It was all a frightening mystery to Kimberly Thompson: the throbbing migraines, the shortness of breath, the shocking 40-pound weight gain in just three months.
“It was the worst part of my life, wondering what is happening to your body,” said the 25-year-old Chicago mother of two. “There were times I would cry and say, ‘What’s wrong? Is it me?’ ”
It was clear to Rhonda Rice that something was terribly wrong when she was hospitalized five times in a year.
“I was having anxiety attacks, irregular heartbeats, fainting spells,” the 31-year-old Texas woman said. “Getting up out of a chair would exhaust me. I had severe hair loss. My face would break out in boils. I had a lot of problems.”
Both women hope to prove their ailments had a common source: Norplant, a contraceptive touted as a major medical advance when introduced in the United States 4 1/2 years ago. Now it is the target of a flood of lawsuits that could jeopardize its future and, some say, perhaps even the future of birth control research.
Norplant, the first major new contraceptive since the birth control pill came on the market 30 years ago, was hailed as a safe, effective, no-fuss form of protection. Six matchstick-sized silicone-coated rods are implanted under the skin of the upper arm, releasing a synthetic hormone into the bloodstream that prevents pregnancy for up to five years.
Nearly 1 million U.S. women tried Norplant. Now, 50,000 users have retained lawyers to sue over it, according to Chris Parks, a Texas attorney representing 600 women. Most claim they weren’t adequately warned of the scope and severity of side effects--including headaches, weight gain, persistent menstrual bleeding, hair growth or loss, ovarian cysts, anemia and depression--or removal problems.
“They were sold a dream and got a nightmare,” Parks said. “If you tell women all the facts about Norplant they will not be interested. . . . The side effects don’t go away, and that’s what [the drug company] wants everyone to believe.”
“Women who thought they made intelligent choices about birth control now hate themselves,” said Jewel Klein, a Chicago attorney representing 4,100 women in a state class-action suit, including Thompson, whose implants were removed after three months. She says her health improved after that.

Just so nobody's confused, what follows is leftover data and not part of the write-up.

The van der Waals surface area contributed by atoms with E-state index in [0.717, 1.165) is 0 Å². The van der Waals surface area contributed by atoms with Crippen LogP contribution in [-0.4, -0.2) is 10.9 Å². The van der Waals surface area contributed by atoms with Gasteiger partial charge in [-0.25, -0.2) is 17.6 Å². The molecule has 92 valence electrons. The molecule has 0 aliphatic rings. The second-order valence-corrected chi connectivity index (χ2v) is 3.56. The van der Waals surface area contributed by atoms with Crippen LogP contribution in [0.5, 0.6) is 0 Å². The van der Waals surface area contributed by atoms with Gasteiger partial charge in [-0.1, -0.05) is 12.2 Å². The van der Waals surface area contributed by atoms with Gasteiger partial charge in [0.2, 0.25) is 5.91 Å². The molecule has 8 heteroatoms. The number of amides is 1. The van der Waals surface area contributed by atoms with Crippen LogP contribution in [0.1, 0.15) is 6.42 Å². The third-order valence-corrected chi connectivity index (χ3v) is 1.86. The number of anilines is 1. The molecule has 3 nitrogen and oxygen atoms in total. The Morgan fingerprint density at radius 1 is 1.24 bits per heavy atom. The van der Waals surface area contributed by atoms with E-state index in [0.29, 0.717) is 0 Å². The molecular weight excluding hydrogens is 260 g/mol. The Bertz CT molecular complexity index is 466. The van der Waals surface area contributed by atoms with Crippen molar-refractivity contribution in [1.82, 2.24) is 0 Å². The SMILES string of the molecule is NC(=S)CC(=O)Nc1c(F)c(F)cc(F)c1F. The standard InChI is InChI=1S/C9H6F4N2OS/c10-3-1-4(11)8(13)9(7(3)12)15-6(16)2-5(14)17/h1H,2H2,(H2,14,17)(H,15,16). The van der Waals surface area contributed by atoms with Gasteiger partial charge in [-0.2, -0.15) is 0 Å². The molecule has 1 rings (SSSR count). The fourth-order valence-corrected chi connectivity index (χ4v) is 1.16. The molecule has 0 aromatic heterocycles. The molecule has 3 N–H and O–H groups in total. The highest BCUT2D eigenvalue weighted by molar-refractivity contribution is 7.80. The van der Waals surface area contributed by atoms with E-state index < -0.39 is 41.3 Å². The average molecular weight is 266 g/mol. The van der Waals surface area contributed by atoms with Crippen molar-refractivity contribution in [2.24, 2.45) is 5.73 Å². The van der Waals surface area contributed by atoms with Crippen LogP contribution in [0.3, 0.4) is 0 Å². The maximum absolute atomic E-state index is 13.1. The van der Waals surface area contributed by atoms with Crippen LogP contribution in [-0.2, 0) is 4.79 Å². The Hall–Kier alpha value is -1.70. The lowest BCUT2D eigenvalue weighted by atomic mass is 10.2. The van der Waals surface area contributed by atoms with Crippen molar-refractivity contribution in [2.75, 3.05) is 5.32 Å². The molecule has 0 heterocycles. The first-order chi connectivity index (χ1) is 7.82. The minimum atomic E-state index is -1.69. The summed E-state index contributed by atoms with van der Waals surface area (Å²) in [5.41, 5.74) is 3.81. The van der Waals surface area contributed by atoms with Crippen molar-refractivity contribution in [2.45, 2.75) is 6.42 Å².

The manufacturer, Wyeth-Ayerst Laboratories, a division of American Home Products Corp., maintains Norplant is a good contraceptive--the Food and Drug Administration recently reaffirmed its support--and claims the litigation has been orchestrated by avaricious lawyers, some of whom were involved in the $4-billion breast implant settlement.
“We believe in Norplant and in its safety and its efficacy,” said Audrey Ashby, a Wyeth-Ayerst spokeswoman. “We’re going to defend the cases vigorously . . . and we hope the product will be vindicated in court.”
Plaintiffs’ attorneys contend that Norplant wasn’t adequately tested (several tests were in Third World countries), that doctors weren’t adequately trained and that women--many of them young and poor--weren’t adequately counseled.
They also contend users weren’t warned that silicone, which has been so controversial in breast implants, could cause serious health risks.
The company says Norplant has been tested for more than 20 years--including on more than 1,000 U.S. women--and been approved for distribution in 39 countries. It also says it provided extensive training for doctors.
The silicone, less than a gram, is commonly used in medical devices, such as pacemakers, Ashby said, adding that revised warning labels note the ingredient.
Ashby contends the timing of the litigation isn’t coincidental. About 20 suits were filed through 1993 when 800,000 women had Norplant; that number skyrocketed to 309 in the last 1 1/2 years, and 59 seek class-action status.
“We feel Norplant was a new mark,” she said, with the increase coming as breast implant cases wound down and publicity intensified. She cited one day when nearly identical lawsuits with the same typographical errors were filed in Minnesota, Texas and Kansas.
“It’s greed,” said Dr. Elizabeth Connell, professor of gynecology and obstetrics at Emory University’s School of Medicine in Atlanta and a contraceptive expert for 30 years. “You have a bunch of attorneys who have deep pockets. As soon as they empty one, they look for the next one. That’s what’s happened here.”